(5) Finally: make sure your players understand Brownie Points are there to be burned!
     
    Last edited: Feb 17, 2018
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  8. Dumarest

    Dumarest ¡Californio y vaquero!

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    Oh, almost forgot to mention, if you ever run a campaign, this works beautifully:
    (6) Don't be afraid to switch things up on your 'Busters. Every now and then, but rarely, make it turn out to be a Scooby-Doo "ghost," that is, a hoax or fraud. Your players may be befuddled at first as to why their sensory devices aren't registering a spectral presence, why their proton packs are just blowing holes in walls, why their usual research sources are shy of information...until they realize it was just Uncle Bob rigging up lights and sounds to scare his relatives off the mansion grounds to ensure that only he spends the weekend there and thus, per the terms of the will of John Hastings Klondike, only Uncle Bob inherits the Klondike Estate.
     
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  9. Dumarest

    Dumarest ¡Californio y vaquero!

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    Dang it, you guys, you are giving me RADD (referee attention deficit disorder)...I read these posts and then I start thinking about running this game instead of that one.

    I don't know if I'd be able to rig up an online audio/video Ghostbusters game, but I could try a play-by-post...my main concern is that we'd lose most of the humor that arises spontaneously at the table. Plus play-by-post would move pretty slow, almost like we're already slimed...
    hqdefault.jpg
     
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  10. Baulderstone

    Baulderstone Legendary Member

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    Well, if Dumarest is going to add a follow-up post, so am I.

    One thing that the movie did perfectly was capture '70s style parapsychology. It was a weird time, and there was a lot of academic effort put into taking the supernatural seriously. As a child of that era, I read a lot of that stuff, and the dialogue of Egon and Winston captures it in all its ridiculous deadpan seriousness.

    If you aren't already versed in this kind of talk, look for book on the supernatural from that era. Duke University had one of the largest parapsychology departments, so if a book cites Duke, it is a good sign that it is exactly what you are looking for. Make the supernatural so serious that it become ridiculous.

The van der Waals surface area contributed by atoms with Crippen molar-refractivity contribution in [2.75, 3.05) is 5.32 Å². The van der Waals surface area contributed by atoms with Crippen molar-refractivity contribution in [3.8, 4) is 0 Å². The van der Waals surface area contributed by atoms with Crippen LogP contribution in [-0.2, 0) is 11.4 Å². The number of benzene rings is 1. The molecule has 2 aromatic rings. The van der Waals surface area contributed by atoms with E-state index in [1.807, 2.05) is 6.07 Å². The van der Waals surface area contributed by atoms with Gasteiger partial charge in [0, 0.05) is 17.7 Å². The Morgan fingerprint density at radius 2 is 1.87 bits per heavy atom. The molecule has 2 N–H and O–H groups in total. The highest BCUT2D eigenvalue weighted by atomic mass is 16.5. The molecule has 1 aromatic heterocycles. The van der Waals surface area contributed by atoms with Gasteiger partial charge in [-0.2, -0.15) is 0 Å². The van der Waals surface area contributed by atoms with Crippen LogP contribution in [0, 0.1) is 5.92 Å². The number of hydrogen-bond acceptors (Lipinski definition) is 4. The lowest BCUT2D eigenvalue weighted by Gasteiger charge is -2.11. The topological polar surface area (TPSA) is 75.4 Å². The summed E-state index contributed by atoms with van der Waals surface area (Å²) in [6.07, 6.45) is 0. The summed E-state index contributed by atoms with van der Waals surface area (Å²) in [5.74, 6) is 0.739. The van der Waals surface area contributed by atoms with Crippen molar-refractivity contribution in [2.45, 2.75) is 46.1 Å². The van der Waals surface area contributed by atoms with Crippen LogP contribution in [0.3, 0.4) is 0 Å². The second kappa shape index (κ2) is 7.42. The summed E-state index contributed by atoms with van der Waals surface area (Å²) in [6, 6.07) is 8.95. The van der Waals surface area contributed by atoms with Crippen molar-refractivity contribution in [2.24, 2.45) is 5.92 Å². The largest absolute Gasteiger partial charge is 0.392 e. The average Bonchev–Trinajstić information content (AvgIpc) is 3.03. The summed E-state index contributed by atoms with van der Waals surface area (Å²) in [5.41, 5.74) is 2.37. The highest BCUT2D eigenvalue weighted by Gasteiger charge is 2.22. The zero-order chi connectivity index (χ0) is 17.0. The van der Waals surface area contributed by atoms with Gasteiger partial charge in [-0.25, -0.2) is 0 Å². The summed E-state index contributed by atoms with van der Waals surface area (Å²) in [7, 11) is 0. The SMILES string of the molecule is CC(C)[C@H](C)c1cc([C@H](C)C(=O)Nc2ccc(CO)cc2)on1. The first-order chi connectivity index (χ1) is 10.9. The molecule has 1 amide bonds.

Another thing: Feel free to give the game some creepy and scary moments. It's easy to forget after a 1000 viewings, but the librarian scene and some of the events n Dana's apartment were actually pretty spooky the first time I saw the movie.
     
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  11. Shipyard Locked

    Shipyard Locked Legendary Member

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    Ooh, that's a good acronym, I'mma steal it! :evil:
     
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  12. Voros

    Voros Doomed Investigator

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  13. Dumarest

    Dumarest ¡Californio y vaquero!

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    That's what I'm here for: CATSUP (creating acronyms that serve useless purposes)
     
  14. The Butcher

    The Butcher Justice Ranger

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    The disease of the age, it seems. Or at least of the Pub. We should start a support group. And game with them.
     
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  15. Baulderstone

    Baulderstone Legendary Member

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    A support group for RADD seems counter-productive. I'd tell everyone the spur of the moment ideas that were derailing me, and they would derail everyone else, then they would get up and do the same to me. We'd all show up with a few distracting ideas and leave with a dozen.
     
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  16. Trippy

    Trippy Active Member

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    Thanks for the advice, guys!

    We will be local - but it's New Zealand! Indeed, I actually have an official certificate printed saying we are the New Zealand Ghostbusters outlet. I think the advice about show the comedy 'works' (ie player driven) is something I'll advise the players of, and a Scooby Doo hoax is something I can run in a snitch. Basically, I'm going to snatch a Cthulhu scenario involving a local art gallery/museum, and build it up as straight as I can, but with the monster replaced by a hoax in the end. Only after then, it might not be. We'll see how it goes.
     
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  17. Endless Flight

    Endless Flight Mischievous Member Administrator Moderator

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    At the end of the session don’t forget to play the theme song by the legendary Ray Parker, Jr. :grin:
     
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  18. Dumarest

    Dumarest ¡Californio y vaquero!

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    Why stop with just one Ray Parker Jr. tune?
    MI0002106604.jpg
    (I guess no one involved in the album sleeve design realized this jacket actually advocates against Mr. Parker. I got my copy for 10 cents at a record store that was purging its vinyl stock.)
     
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  19. Baulderstone

    Baulderstone Legendary Member

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    Cool. If I were to make a list of movies other than Ghostbusters to watch before running this, I would put The Frighteners on there.

    Sounds good.

    Just because the comedy should be player-driven doesn't mean you can't help them. Half of comedy is having a good straight man. Give them NPCs that are self-serious or eccentric enough that the players have something to riff off of.

    Alternately, play them this Neil Cicierega remix to frustrate and confuse them.